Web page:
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In the shadow of machines

Nov. 12th, 2009 | 05:02 pm

Finally the weather we have been waiting for all October! Sunshine, moderately warm temperatures, a little wind, and no rain for over a week! It helped dry out the fields, at least most of them, and we were able to get all the garlic in yesterday! We used the electric tractor home-made transplantor and it, again, saved us so much time and back aches. $100 for the transplanter parts was never so well-spent. A little chain dragged behind the transplantor, evening out the soil and covering the cloves with inches of soil. We approximated that 5,000 cloves were planted. Sounds like a ridiculous amount, but considering that we are growing our own "seed" to re-plant next fall we need all the garlic we can get.

The wet soil conditions here (I believe we are one of the wettest regions of the state) have not allowed us to use our bed lifter or potato digger to get the last of the fall crops out of the field. We ended up digging all the rest of our potatoes by hand (500 pounds), along with several hundred pounds of rutabagas, celeriac, and there are still hundreds of pounds of carrots to go, as well as a hundred or so pounds of beets. Some of this will go into an additional CSA "Thanksgiving" box being delivered to Minneapolis on Nov. 21. Some will go in our root cellar to get us through the winter.

The neighboring row crop farmers have finally gotten in their fields surrounding us this week, and we are glad for them. There are surreal moments though: to be hand-pulling carrots, hear the loud engine of a 300-HP engine merely 20 feet behind you on the road pulling the largest chisel plow you've ever seen. So big are these machines that they barely fit on the road. The combines actually don't fit and they have a truck and trailer behind with the combine arms. Semis follow suit to carry all the thousands upon thousands of tons of soybeans. Surely they are GMO seeds, surely they are Monsanto's. One big monopoly playing out on the landscape. We sit in the carrot bed, in awe of the "other side" of agriculture. You can hear the whir of the tractor engines coming from every direction and in every turn of the head, there is another tractor out of the corner of your eye. Sometimes with a bit of anhydrous ammonia smoke coming up from where the chisel blades meet the soil. We're really on opposite sides of the agricultural spectrum. And yet, we are both called "farmers" and we wave every time they drive pass with a rueful smile. It's an illustrative reminder of how different we do things. We see the bobbing lights moving in the field as we go to bed and wake up with the field freshly plowed across the street. We didn't even see it happen.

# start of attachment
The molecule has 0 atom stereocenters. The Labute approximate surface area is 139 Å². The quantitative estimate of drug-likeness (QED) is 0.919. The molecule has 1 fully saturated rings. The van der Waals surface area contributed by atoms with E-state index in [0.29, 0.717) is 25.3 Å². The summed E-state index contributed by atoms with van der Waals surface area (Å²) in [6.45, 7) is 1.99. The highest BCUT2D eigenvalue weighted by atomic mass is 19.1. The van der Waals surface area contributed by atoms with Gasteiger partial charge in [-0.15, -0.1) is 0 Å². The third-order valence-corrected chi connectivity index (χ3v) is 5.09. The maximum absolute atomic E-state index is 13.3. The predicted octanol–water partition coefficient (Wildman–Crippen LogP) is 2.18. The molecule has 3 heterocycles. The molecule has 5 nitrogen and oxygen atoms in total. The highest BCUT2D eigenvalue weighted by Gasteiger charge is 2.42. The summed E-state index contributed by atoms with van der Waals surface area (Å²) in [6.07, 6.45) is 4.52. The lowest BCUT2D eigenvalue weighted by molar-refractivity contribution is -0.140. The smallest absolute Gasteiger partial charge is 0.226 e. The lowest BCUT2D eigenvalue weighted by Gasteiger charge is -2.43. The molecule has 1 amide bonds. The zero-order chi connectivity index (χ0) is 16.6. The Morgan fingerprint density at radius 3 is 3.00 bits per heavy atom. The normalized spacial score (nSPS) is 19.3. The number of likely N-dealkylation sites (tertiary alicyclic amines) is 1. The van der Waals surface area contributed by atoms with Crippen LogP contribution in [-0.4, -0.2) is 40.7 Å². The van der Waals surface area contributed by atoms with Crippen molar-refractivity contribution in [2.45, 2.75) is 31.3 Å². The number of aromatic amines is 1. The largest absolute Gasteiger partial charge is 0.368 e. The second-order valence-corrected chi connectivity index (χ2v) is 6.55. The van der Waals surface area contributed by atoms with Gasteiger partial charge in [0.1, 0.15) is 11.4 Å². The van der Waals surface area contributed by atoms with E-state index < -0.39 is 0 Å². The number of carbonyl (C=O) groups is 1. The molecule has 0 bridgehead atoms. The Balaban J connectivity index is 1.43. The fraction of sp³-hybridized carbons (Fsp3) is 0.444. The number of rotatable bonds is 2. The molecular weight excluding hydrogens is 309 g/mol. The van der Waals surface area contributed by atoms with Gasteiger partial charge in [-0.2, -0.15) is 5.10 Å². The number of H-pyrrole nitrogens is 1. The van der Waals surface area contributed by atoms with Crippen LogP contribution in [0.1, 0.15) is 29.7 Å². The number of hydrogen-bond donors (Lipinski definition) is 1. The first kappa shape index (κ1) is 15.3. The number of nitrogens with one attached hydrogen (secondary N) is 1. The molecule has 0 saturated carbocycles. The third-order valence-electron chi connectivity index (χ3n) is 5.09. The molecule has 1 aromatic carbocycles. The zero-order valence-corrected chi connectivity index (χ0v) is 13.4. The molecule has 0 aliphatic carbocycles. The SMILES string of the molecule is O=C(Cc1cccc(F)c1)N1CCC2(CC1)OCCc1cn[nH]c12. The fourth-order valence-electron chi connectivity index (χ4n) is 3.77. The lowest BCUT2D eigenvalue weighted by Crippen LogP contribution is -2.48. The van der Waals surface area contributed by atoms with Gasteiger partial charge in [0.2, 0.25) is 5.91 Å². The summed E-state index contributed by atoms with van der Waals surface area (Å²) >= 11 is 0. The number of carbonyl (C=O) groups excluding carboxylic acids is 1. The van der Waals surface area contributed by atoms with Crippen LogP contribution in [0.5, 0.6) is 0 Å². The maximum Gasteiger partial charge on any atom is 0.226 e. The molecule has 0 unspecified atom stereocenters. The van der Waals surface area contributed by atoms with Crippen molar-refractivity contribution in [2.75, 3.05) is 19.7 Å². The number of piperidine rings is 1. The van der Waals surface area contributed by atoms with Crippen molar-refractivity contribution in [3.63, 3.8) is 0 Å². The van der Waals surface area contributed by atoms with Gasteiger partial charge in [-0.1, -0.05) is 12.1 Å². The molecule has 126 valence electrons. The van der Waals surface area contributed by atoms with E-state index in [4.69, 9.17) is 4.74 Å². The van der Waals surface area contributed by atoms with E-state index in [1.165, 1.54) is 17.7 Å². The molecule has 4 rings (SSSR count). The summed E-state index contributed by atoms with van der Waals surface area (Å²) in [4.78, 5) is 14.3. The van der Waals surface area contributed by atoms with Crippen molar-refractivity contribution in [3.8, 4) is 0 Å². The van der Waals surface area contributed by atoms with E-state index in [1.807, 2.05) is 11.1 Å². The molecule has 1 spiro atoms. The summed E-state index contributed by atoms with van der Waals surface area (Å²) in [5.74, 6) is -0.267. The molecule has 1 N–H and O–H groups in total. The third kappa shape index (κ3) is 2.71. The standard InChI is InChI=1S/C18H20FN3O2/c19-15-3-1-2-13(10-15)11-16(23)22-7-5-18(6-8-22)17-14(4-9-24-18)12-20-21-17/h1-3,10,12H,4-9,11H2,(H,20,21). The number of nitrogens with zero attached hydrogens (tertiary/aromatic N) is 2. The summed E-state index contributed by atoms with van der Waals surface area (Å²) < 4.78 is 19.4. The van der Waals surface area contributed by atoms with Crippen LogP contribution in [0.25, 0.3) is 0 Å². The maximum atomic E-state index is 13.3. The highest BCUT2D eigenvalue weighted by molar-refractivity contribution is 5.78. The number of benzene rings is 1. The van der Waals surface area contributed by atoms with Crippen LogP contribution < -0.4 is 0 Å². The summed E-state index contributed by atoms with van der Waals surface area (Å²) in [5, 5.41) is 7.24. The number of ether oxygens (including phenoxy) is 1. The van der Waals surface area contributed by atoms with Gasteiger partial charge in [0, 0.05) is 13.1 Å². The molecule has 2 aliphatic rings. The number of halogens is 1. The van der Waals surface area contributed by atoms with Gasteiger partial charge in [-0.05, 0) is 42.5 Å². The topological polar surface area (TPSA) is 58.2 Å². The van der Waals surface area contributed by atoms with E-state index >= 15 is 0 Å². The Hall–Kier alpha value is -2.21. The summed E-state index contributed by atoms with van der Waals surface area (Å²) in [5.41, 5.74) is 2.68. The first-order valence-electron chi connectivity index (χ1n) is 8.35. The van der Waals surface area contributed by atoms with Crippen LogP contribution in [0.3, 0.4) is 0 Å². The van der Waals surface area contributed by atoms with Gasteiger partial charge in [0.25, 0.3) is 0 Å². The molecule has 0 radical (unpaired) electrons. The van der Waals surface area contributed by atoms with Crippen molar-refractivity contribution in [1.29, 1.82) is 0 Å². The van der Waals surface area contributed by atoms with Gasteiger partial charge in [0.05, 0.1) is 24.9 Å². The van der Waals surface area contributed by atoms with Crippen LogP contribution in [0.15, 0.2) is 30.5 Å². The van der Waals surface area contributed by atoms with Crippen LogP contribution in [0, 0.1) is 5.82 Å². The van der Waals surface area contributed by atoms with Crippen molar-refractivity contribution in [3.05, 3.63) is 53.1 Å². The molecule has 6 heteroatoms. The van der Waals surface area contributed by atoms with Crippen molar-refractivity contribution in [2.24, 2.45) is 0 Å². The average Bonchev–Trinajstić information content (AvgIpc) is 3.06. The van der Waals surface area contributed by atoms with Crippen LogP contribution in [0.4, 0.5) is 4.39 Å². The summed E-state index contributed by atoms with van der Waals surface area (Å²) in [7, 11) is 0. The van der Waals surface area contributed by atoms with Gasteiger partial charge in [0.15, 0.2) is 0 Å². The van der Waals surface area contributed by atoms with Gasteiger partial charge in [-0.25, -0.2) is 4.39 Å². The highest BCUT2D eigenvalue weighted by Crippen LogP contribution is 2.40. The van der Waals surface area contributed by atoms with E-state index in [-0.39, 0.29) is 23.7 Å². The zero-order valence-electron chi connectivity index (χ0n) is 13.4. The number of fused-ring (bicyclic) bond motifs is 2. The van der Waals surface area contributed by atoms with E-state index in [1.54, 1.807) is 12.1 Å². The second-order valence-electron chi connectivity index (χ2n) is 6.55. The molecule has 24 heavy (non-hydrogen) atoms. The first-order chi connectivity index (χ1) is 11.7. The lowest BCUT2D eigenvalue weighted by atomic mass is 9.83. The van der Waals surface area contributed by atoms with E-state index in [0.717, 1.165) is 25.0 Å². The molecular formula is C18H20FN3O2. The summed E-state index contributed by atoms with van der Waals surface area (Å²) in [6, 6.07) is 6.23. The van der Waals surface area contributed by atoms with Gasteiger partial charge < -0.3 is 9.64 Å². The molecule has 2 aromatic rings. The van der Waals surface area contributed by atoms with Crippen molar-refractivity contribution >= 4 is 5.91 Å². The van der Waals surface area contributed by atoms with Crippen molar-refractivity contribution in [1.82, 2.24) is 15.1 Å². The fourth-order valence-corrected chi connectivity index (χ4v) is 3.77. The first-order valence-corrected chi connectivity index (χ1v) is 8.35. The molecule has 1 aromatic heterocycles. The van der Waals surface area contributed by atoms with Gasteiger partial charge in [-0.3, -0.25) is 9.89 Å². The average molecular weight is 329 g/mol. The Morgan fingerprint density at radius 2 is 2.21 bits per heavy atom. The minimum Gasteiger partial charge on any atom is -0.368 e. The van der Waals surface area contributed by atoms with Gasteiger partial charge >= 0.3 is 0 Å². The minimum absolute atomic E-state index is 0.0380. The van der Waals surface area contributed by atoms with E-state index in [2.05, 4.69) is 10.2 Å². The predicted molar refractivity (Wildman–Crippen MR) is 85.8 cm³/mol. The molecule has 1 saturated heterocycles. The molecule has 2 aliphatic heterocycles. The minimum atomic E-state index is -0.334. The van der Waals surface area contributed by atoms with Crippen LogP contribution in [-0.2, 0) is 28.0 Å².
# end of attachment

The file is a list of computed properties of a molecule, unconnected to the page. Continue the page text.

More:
If you are belong to the Facebook universe, you can now be a "fan" of Loon Organics! Just search for Loon Organics Farm and you'll find us, complete with photos of the farm. It's a great forum for customers, friends, and CSA members to talk about all things food, recipe, and agriculture related!

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